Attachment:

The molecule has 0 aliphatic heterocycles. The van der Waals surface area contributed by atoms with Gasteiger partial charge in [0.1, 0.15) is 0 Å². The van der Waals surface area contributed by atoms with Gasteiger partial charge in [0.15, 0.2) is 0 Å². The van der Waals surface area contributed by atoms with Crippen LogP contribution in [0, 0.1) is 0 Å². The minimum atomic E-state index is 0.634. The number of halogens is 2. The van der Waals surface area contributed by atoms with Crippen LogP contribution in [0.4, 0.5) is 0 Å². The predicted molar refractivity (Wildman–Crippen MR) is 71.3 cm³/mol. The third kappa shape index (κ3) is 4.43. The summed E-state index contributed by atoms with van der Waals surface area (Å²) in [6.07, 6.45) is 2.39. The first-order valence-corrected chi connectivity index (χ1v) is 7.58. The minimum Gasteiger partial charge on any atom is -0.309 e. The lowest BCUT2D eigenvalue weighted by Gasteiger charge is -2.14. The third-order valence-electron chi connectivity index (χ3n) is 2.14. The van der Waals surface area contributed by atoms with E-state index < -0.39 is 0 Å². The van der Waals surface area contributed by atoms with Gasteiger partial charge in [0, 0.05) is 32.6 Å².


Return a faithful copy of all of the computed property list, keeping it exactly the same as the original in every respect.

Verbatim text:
The molecule has 0 aliphatic heterocycles. The van der Waals surface area contributed by atoms with Gasteiger partial charge in [0.1, 0.15) is 0 Å². The van der Waals surface area contributed by atoms with Gasteiger partial charge in [0.15, 0.2) is 0 Å². The van der Waals surface area contributed by atoms with Crippen LogP contribution in [0, 0.1) is 0 Å². The minimum atomic E-state index is 0.634. The number of halogens is 2. The van der Waals surface area contributed by atoms with Crippen LogP contribution in [0.4, 0.5) is 0 Å². The predicted molar refractivity (Wildman–Crippen MR) is 71.3 cm³/mol. The third kappa shape index (κ3) is 4.43. The summed E-state index contributed by atoms with van der Waals surface area (Å²) in [6.07, 6.45) is 2.39. The first-order valence-corrected chi connectivity index (χ1v) is 7.58. The minimum Gasteiger partial charge on any atom is -0.309 e. The lowest BCUT2D eigenvalue weighted by Gasteiger charge is -2.14. The third-order valence-electron chi connectivity index (χ3n) is 2.14. The van der Waals surface area contributed by atoms with E-state index < -0.39 is 0 Å². The van der Waals surface area contributed by atoms with Gasteiger partial charge in [0, 0.05) is 32.6 Å².